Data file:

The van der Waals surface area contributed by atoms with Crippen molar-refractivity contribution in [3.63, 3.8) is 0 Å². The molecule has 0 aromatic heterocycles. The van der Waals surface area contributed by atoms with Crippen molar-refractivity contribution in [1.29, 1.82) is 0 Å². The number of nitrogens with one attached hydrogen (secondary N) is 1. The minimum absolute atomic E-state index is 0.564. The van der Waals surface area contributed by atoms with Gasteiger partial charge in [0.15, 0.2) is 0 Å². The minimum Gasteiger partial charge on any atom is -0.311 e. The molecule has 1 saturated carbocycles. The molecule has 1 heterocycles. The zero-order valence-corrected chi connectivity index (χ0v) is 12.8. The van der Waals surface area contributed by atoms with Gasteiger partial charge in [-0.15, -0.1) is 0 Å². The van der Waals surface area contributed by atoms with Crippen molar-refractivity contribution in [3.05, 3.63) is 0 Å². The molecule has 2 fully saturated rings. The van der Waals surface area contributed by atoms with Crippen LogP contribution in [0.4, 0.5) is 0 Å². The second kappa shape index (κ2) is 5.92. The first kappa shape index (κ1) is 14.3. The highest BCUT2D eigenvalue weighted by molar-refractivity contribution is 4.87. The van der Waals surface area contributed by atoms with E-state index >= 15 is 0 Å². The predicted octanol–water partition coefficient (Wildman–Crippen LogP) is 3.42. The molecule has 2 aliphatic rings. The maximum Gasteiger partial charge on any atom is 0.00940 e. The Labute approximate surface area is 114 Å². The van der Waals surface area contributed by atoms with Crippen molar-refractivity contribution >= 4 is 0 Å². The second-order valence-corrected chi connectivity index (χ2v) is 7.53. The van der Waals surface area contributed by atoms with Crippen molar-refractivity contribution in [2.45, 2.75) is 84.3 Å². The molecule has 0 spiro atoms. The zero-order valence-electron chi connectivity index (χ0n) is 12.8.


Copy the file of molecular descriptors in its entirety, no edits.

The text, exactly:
The van der Waals surface area contributed by atoms with Crippen molar-refractivity contribution in [3.63, 3.8) is 0 Å². The molecule has 0 aromatic heterocycles. The van der Waals surface area contributed by atoms with Crippen molar-refractivity contribution in [1.29, 1.82) is 0 Å². The number of nitrogens with one attached hydrogen (secondary N) is 1. The minimum absolute atomic E-state index is 0.564. The van der Waals surface area contributed by atoms with Gasteiger partial charge in [0.15, 0.2) is 0 Å². The minimum Gasteiger partial charge on any atom is -0.311 e. The molecule has 1 saturated carbocycles. The molecule has 1 heterocycles. The zero-order valence-corrected chi connectivity index (χ0v) is 12.8. The van der Waals surface area contributed by atoms with Gasteiger partial charge in [-0.15, -0.1) is 0 Å². The van der Waals surface area contributed by atoms with Crippen molar-refractivity contribution in [3.05, 3.63) is 0 Å². The molecule has 2 fully saturated rings. The van der Waals surface area contributed by atoms with Crippen LogP contribution in [0.4, 0.5) is 0 Å². The second kappa shape index (κ2) is 5.92. The first kappa shape index (κ1) is 14.3. The highest BCUT2D eigenvalue weighted by molar-refractivity contribution is 4.87. The van der Waals surface area contributed by atoms with E-state index >= 15 is 0 Å². The predicted octanol–water partition coefficient (Wildman–Crippen LogP) is 3.42. The molecule has 2 aliphatic rings. The maximum Gasteiger partial charge on any atom is 0.00940 e. The Labute approximate surface area is 114 Å². The van der Waals surface area contributed by atoms with Crippen molar-refractivity contribution >= 4 is 0 Å². The second-order valence-corrected chi connectivity index (χ2v) is 7.53. The van der Waals surface area contributed by atoms with Crippen molar-refractivity contribution in [2.45, 2.75) is 84.3 Å². The molecule has 0 spiro atoms. The zero-order valence-electron chi connectivity index (χ0n) is 12.8.